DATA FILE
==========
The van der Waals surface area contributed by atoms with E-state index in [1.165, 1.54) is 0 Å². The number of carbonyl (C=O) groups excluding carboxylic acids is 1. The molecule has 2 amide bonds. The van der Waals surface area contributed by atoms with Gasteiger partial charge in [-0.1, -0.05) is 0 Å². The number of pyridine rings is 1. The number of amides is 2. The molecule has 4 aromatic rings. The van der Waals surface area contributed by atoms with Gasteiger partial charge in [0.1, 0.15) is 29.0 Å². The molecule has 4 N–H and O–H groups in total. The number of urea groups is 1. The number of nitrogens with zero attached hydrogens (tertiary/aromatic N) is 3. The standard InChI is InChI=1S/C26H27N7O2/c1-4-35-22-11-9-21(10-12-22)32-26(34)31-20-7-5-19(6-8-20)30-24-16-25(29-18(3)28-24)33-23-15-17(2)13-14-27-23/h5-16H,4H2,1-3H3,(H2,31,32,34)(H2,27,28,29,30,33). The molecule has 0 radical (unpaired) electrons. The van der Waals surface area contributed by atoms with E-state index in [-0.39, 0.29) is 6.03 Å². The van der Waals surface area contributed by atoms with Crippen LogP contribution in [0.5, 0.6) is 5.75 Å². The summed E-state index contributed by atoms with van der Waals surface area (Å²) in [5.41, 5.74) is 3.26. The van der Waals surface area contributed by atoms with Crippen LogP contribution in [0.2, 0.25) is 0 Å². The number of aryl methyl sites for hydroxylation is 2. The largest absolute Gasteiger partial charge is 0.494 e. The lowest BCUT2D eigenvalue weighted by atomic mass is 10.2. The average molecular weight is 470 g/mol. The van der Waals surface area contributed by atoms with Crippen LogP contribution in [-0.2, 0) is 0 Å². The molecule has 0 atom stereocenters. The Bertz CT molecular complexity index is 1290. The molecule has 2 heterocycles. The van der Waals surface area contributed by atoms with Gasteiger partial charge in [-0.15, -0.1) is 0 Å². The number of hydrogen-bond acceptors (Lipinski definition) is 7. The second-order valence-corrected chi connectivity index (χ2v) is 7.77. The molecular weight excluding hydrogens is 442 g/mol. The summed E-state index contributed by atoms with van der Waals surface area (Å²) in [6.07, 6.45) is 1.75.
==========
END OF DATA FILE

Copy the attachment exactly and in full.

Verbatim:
The van der Waals surface area contributed by atoms with E-state index in [1.165, 1.54) is 0 Å². The number of carbonyl (C=O) groups excluding carboxylic acids is 1. The molecule has 2 amide bonds. The van der Waals surface area contributed by atoms with Gasteiger partial charge in [-0.1, -0.05) is 0 Å². The number of pyridine rings is 1. The number of amides is 2. The molecule has 4 aromatic rings. The van der Waals surface area contributed by atoms with Gasteiger partial charge in [0.1, 0.15) is 29.0 Å². The molecule has 4 N–H and O–H groups in total. The number of urea groups is 1. The number of nitrogens with zero attached hydrogens (tertiary/aromatic N) is 3. The standard InChI is InChI=1S/C26H27N7O2/c1-4-35-22-11-9-21(10-12-22)32-26(34)31-20-7-5-19(6-8-20)30-24-16-25(29-18(3)28-24)33-23-15-17(2)13-14-27-23/h5-16H,4H2,1-3H3,(H2,31,32,34)(H2,27,28,29,30,33). The molecule has 0 radical (unpaired) electrons. The van der Waals surface area contributed by atoms with E-state index in [-0.39, 0.29) is 6.03 Å². The van der Waals surface area contributed by atoms with Crippen LogP contribution in [0.5, 0.6) is 5.75 Å². The summed E-state index contributed by atoms with van der Waals surface area (Å²) in [5.41, 5.74) is 3.26. The van der Waals surface area contributed by atoms with Crippen LogP contribution in [0.2, 0.25) is 0 Å². The number of aryl methyl sites for hydroxylation is 2. The largest absolute Gasteiger partial charge is 0.494 e. The lowest BCUT2D eigenvalue weighted by atomic mass is 10.2. The average molecular weight is 470 g/mol. The van der Waals surface area contributed by atoms with Crippen LogP contribution in [-0.2, 0) is 0 Å². The molecule has 0 atom stereocenters. The Bertz CT molecular complexity index is 1290. The molecule has 2 heterocycles. The van der Waals surface area contributed by atoms with Gasteiger partial charge in [-0.15, -0.1) is 0 Å². The number of hydrogen-bond acceptors (Lipinski definition) is 7. The second-order valence-corrected chi connectivity index (χ2v) is 7.77. The molecular weight excluding hydrogens is 442 g/mol. The summed E-state index contributed by atoms with van der Waals surface area (Å²) in [6.07, 6.45) is 1.75.